• Packet/product labeling: Remember that labeling is not necessarily accurate for your conditions. We planned 3×6′ beds for our watermelon. The first plant that came up is now easily 15′ around. It is taking over the entire garden and will have to be pruned back (much to the horror of the husband, who is convinced it’s from another planet and wants to see how big it will actually get). Labeling also doesn’t necessarily know that we live in Texas, so “full sun” means plants probably won’t thrive here, which is actually the SURFACE of the sun.
  • Compost: Learn now to make compost tea and get it made, because that Jobe’s organic fertilizer just ain’t makin’ it. I have yellowing leaves (nitrogen deficiency), and a general malaise on some of the plants that just won’t do.

Nice tomato shot…Again, not ours. *sigh*

Some things you just can’t plan for. Like volunteers and what I call “wanderers”.  We have several of both in our gardens. The volunteers just kind of pop up in totally unexpected areas (a tomato in the cucumber patch, a sunflower in the cucumber patch, a bean plant in the tomatoes).  Wanderers happened from our torrential April rains shifting seeds from bed to bed. I refuse to pull either “mistake” up. If they have the temerity to live where they weren’t planned, then good for them, the little rebels.

I CAN, however, plan my garden better next year. We just kind of free-balled the plants this year, with only an eye on height (tall stuff in the backs of the rows). In the winter, my plans on paper were very elaborate and precise. By the time our seedlings were up, all that changed, only I didn’t account for it on paper. See, seedlings don’t all come up, and the ones that do don’t necessarily make it through the hardening-off stage. Plus we went and impulse-bought different seeds (for direct sowing) than what was accounted for, and changes didn’t get incorporated into the on-paper plans.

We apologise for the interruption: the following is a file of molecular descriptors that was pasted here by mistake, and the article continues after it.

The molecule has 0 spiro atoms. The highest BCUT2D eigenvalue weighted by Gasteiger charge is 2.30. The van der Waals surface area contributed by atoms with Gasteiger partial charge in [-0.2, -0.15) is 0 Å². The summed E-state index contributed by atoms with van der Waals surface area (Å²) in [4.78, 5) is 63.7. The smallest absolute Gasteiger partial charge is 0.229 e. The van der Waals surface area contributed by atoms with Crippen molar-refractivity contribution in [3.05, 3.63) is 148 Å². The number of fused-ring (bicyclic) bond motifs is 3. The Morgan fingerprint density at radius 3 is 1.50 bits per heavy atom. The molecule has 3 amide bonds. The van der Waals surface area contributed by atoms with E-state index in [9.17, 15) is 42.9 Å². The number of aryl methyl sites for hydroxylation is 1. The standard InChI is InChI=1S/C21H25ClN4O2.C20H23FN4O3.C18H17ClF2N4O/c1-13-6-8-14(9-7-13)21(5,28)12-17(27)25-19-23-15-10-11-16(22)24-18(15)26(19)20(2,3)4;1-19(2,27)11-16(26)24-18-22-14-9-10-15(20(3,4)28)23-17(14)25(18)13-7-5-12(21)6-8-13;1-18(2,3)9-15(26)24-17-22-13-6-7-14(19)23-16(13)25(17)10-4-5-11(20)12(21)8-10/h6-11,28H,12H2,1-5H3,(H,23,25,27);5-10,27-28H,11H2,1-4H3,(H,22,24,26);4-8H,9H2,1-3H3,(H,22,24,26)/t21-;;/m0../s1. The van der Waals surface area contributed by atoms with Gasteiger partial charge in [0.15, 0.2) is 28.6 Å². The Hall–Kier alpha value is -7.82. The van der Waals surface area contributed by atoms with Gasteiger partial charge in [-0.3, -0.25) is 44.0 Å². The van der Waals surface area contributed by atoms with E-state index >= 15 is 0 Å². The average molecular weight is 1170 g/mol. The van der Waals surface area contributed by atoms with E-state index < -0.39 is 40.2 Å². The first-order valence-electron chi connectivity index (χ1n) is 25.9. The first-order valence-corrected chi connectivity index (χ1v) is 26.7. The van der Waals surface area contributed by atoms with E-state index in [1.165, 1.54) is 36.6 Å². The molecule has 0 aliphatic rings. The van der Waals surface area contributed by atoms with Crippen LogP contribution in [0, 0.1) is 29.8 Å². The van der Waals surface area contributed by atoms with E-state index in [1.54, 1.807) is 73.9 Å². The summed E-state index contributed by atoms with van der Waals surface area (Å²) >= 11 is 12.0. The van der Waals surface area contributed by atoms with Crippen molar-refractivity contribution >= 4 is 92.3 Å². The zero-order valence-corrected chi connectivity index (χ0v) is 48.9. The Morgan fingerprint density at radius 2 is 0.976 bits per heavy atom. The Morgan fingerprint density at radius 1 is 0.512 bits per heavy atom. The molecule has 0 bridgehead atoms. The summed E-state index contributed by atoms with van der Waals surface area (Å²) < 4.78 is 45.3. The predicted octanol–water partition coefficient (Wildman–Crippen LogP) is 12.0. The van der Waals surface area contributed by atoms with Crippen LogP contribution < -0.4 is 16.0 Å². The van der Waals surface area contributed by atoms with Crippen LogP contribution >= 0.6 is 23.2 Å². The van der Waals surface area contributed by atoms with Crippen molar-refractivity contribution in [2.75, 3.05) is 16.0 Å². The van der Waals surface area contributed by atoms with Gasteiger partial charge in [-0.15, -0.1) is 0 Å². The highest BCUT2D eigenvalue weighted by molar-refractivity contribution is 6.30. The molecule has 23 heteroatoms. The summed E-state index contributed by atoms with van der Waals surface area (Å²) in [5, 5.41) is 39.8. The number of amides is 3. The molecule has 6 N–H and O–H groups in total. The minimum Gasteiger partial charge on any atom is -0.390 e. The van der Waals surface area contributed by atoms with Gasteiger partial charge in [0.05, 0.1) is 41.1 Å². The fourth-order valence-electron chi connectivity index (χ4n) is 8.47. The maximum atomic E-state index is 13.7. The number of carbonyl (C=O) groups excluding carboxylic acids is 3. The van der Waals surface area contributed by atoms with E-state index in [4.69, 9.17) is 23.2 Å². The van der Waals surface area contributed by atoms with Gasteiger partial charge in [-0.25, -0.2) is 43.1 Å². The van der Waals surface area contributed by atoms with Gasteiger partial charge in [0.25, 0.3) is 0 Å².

Which reminds me, NOTE TO SELF: Paper plans are pretty, but impossible to maintain. Find software for garden planning.

I DID make a database last night of our plants, so I can record what’s working and what’s not, planting and picking dates, and which tomatoes are which. Because if we want serious production (and we do), we can’t keep winging it out there.

To-Do List This Week:

  • Find easy compost tea recipe, make and apply
  • Get down mulch (at least on tomatoes)
  • Buy row cover supplies for shade
  • Finish database
  • Start plan for summer planting
  • Weed (always)
  • Take out non-performers
  • New beans, cukes, corn, cilantro
  • Set out basil, yellow peppers
  • Plant olive tree in potager

Who said this was easy on a larger scale? I guess people who have never done it before…

p.s.: SUPER HELPFUL tomato list.

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Big Doin’s

This was a super-big weekend for El Rancho Loco, when the partner had a rare two-day weekend off. Many lessons were learned. The biggest, most profound message  was that (1) some shit won’t go right, and (1a) unexpected shit will. (1b) Have alternate plans in place at all times. (1c) Prepare for disappointment and move on. (2) Old farms are weird. (3) Cats like Italian sausage.